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Are there any known reversible pairing functions $f: \mathbb N \times \mathbb N \to \mathbb N$ that can be computed in constant time (FAC⁰)?

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I have found the function by Pigeon described at mathworld.wolfram.com/PairingFunction.html Its recursive nature naively puts it out of constant time. –  Niall Murphy Apr 7 '10 at 18:35
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Could you define FAC^0? Do you mean that each bit of the result is AC^0? –  François G. Dorais Apr 7 '10 at 22:18
    
(I removed [set-theory] and added [complexity-theory].) –  François G. Dorais Apr 7 '10 at 23:14
    
(I TeXed OP's math notation, because OP's times symbol was mis-sized.) –  Theo Johnson-Freyd Apr 8 '10 at 2:42
    
François, FAC⁰ is the set of functions computable by FO-uniform constant depth Boolean circuits (using AND, OR and NOT gates). So yes, each bit can be computed in AC⁰. (sorry didn't define this before hand) –  Niall Murphy Apr 8 '10 at 9:06

2 Answers 2

up vote 3 down vote accepted

Interleaving the binary encodings of the two numbers a and b seems to be the best solution:

For example the encoding of
a = 20d = 10100b
b = 5d = 101b
We interleave the bits starting with the least significant bits (we pad shorter numbers with 0's so they are the same length).
The resulting paired number is 0100110010b = 306d

This pairing function can be computed and reversed by a constant depth (depth 1?) circuit and so is in FAC0.

See:
- http://mathworld.wolfram.com/PairingFunction.html
- Pigeon, P. Contributions à la compression de données. Ph.D. thesis. Montreal, Université de Montréal, 2001. (page 115)

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The pairing function f(a,b) = (a + b)(a + b + 1)/2 + a is the one that arises by drawing diagonals on the natural number lattice, and marching down them from upper left to lower right. See the picture here.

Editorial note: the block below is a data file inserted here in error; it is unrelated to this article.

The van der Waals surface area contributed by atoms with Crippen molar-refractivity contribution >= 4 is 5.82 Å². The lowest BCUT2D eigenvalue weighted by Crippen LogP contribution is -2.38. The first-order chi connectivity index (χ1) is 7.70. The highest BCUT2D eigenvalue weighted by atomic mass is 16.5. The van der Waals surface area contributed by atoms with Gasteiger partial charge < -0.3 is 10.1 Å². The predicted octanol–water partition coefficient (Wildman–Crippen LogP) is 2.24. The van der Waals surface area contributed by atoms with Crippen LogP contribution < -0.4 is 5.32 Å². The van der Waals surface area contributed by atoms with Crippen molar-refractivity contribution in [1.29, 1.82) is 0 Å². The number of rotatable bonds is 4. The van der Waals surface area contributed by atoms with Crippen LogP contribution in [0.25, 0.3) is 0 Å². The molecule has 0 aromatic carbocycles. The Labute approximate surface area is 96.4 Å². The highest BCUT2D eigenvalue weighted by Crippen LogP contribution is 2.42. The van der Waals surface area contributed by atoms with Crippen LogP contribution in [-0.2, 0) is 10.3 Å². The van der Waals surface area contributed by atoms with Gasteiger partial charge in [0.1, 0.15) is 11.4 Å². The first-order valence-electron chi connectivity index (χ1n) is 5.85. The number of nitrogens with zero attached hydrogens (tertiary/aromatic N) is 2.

To compute f(a,b), one needs to perform some additions and a multiplication, which seems to be quadratic time in the length of a and b, that is, in log(a)+log(b), which would seem to be constant time in max(a,b), but I'm not sure if this would be what you meant.

In that book, it is noted that Polya has proved that any surjective polynomial pairing function is equal to this function or to its dual form f(b,a). (And someone gave a talk here at CUNY a few weeks ago on precisely this fact.) So if this function is not acceptable to you, then you will find no polynomial surjective function.

But here is another function, which seems to be a little faster to compute. Suppose that a and b are given to me in their binary representation. Now, I just interleave their binary digits, using 0's if the digits of one of them runs out. This is surely a pairing function, and I can compute it linear time of the lengths of the input.

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Unfortunately multiplication with two variables is known not to be in AC⁰ (though multiplication by a constant is in AC⁰). Is it the case that pairing functions must always be polynomial? If so then the only way it would be possible to compute such a function in constant time would be via some number theory tricks? –  Niall Murphy Apr 7 '10 at 18:34
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Niall, pairing functions need not be polynomial. I expect, for example, that the binary-digit-interleaving function is not polynomial. –  Joel David Hamkins Apr 7 '10 at 18:47
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I can't think of a reasonable definition of FAC^0 that interleaving bits does not satisfy. –  François G. Dorais Apr 7 '10 at 22:40
    
After thinking a bit more its clear the interleaving pairing function is computed easily in FAC⁰. However, the problem is now to make it uniform. (i.e each circuit with $n$ input gates should compute the pairing function for all pairs of numbers whose concatenated binary encodings are length $n$) e.g 10d=1010b, 4d=100b gives input 1010100. How to tell where one number ends and the other begins? One idea is to encode one number backwards so the most sig. bits are at the ends of the string. Then interleave the bits from the ends and use the first $n$ bits of these as the answer. –  Niall Murphy Apr 8 '10 at 9:20
    
@Niall: Why does the input have to be concatenated? You might as well have the input interleaved, no? It seems that your definition also has problems with the "1st bit of the second number" function. –  François G. Dorais Apr 8 '10 at 14:38

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